Using The Dashboard

How to Use the Dashboard

When you click the My Dashboard link in the website menu bar, you go directly to your Administration panel, starting at the Dashboard page. Several modules provide you with information about your blog, as well as actions you can take to navigate to other areas of the Administration panel.

image0.jpgThe Dashboard modules are configurable; you can move them around on your Dashboard page and change the way the modules display:

  • Hover your mouse over the title bar of the module you want to move, click and drag it to the spot you want to display it, and then release your mouse button to drop it.
  • Expand (open) and collapse (close) the individual modules by clicking your mouse anywhere within the grey title bar of the module.

Right Now module

The Right Now module of the Dashboard gives you some stats on what’s happening in your blog this very second. Below the At a Glance header, the Dashboard displays the number of

  • Posts
  • Pages
  • Categories
  • Tags
  • Comments

You can click any of those numbers to access the appropriate Edit page.

The last section of the Dashboard’s Right Now module shows the following information:

  • Which WordPress theme you’re using
  • How many widgets you’ve added to your blog
  • The Change Theme button
  • Akismet Spam stats

Recent Comments module

The next module is Recent Comments. Within this module, you find

  • Most recent comments published to your blog
  • The author of each comment
  • A link to the post the comment was left on
  • An excerpt of the comment

Hover your mouse over the comment to make five Comment Management links appear:

  • Unapprove
  • Edit
  • Reply
  • Spam
  • Delete

Incoming Links section

Directly to the right of the Recent Comments section in the Dashboard is the Incoming Links section, which lists all the blog-savvy people who wrote blog posts that link to your blog.

If your blog doesn’t have any links yet, it’ll display a message in the Incoming Links section that says, “This dashboard widget queries Google Blog Search so that when another blog links to your site it will show up here. It has found no incoming links. . . yet. It’s okay — there is no rush.”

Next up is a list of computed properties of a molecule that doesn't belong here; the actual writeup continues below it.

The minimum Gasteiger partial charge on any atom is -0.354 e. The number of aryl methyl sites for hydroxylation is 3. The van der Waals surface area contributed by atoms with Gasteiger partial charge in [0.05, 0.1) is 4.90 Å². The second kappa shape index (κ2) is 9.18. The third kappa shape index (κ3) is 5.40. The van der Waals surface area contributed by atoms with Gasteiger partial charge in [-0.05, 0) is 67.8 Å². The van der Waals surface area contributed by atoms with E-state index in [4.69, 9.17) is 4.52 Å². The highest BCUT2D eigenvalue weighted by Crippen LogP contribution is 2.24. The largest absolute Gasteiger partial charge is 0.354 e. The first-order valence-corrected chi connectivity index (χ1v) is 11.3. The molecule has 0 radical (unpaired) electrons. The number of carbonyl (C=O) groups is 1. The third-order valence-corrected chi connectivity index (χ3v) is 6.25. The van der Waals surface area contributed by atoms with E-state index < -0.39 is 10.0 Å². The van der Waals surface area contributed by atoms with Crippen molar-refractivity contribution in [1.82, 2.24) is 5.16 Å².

The QuickPress module is a handy form that allows you to write, save, and publish a blog post right from your WordPress Dashboard.

Recent Drafts

WordPress displays up to five drafts in this module and displays the title of the post, the date it was last saved, and a short excerpt. Click the View All button to go to the Manage Posts page, where you can view, edit, and manage your blog posts.


The last module of the Dashboard page is Stats. It includes a visual graph of your blog stats for the past several days. These stats represent how many visitors your blog received each day.

image1.jpgThe right side of the Stats module shows some specific information:

  • Top Posts: Lists the most popular posts in your blog, determined by the number of visits each post received. It also shows you exactly how many times each post has been viewed.
  • Top Searches: Tells you the top keywords and search phrases people used to find your blog in search engines.
  • Most Active: Tells you which posts in your blog are the most active, as determined by the number of comments left on each post.

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